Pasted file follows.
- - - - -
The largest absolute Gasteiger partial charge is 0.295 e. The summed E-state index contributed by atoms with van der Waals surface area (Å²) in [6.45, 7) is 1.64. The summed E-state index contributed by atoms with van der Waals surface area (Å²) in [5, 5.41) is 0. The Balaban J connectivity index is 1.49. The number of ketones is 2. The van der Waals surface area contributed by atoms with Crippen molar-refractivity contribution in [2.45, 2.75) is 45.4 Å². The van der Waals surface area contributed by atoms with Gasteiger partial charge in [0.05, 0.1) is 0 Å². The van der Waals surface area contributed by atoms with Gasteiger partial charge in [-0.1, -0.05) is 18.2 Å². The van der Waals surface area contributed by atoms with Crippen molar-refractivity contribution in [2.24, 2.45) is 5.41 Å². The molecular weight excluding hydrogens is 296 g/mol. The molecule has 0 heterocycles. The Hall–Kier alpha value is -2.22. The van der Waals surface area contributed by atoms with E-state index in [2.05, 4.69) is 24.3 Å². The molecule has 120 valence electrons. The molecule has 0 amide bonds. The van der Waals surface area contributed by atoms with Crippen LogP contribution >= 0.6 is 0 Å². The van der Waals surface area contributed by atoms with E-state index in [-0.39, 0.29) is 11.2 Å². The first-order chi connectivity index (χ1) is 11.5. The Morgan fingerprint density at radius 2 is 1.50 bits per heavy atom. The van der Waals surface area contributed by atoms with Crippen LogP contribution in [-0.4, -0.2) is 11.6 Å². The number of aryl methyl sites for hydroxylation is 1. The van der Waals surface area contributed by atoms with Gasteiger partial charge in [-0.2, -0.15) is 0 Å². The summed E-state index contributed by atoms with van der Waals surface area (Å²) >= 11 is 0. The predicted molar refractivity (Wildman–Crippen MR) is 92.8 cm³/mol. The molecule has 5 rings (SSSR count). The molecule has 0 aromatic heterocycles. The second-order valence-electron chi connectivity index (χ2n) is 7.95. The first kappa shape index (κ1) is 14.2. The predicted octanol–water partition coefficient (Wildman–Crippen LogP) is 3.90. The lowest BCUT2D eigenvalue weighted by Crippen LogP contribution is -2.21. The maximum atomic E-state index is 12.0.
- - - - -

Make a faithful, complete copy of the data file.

The largest absolute Gasteiger partial charge is 0.295 e. The summed E-state index contributed by atoms with van der Waals surface area (Å²) in [6.45, 7) is 1.64. The summed E-state index contributed by atoms with van der Waals surface area (Å²) in [5, 5.41) is 0. The Balaban J connectivity index is 1.49. The number of ketones is 2. The van der Waals surface area contributed by atoms with Crippen molar-refractivity contribution in [2.45, 2.75) is 45.4 Å². The van der Waals surface area contributed by atoms with Gasteiger partial charge in [0.05, 0.1) is 0 Å². The van der Waals surface area contributed by atoms with Gasteiger partial charge in [-0.1, -0.05) is 18.2 Å². The van der Waals surface area contributed by atoms with Crippen molar-refractivity contribution in [2.24, 2.45) is 5.41 Å². The molecular weight excluding hydrogens is 296 g/mol. The molecule has 0 heterocycles. The Hall–Kier alpha value is -2.22. The van der Waals surface area contributed by atoms with E-state index in [2.05, 4.69) is 24.3 Å². The molecule has 120 valence electrons. The molecule has 0 amide bonds. The van der Waals surface area contributed by atoms with Crippen LogP contribution >= 0.6 is 0 Å². The van der Waals surface area contributed by atoms with E-state index in [-0.39, 0.29) is 11.2 Å². The first-order chi connectivity index (χ1) is 11.5. The Morgan fingerprint density at radius 2 is 1.50 bits per heavy atom. The van der Waals surface area contributed by atoms with Crippen LogP contribution in [-0.4, -0.2) is 11.6 Å². The number of aryl methyl sites for hydroxylation is 1. The van der Waals surface area contributed by atoms with Gasteiger partial charge in [-0.2, -0.15) is 0 Å². The summed E-state index contributed by atoms with van der Waals surface area (Å²) >= 11 is 0. The predicted molar refractivity (Wildman–Crippen MR) is 92.8 cm³/mol. The molecule has 5 rings (SSSR count). The molecule has 0 aromatic heterocycles. The second-order valence-electron chi connectivity index (χ2n) is 7.95. The first kappa shape index (κ1) is 14.2. The predicted octanol–water partition coefficient (Wildman–Crippen LogP) is 3.90. The lowest BCUT2D eigenvalue weighted by Crippen LogP contribution is -2.21. The maximum atomic E-state index is 12.0.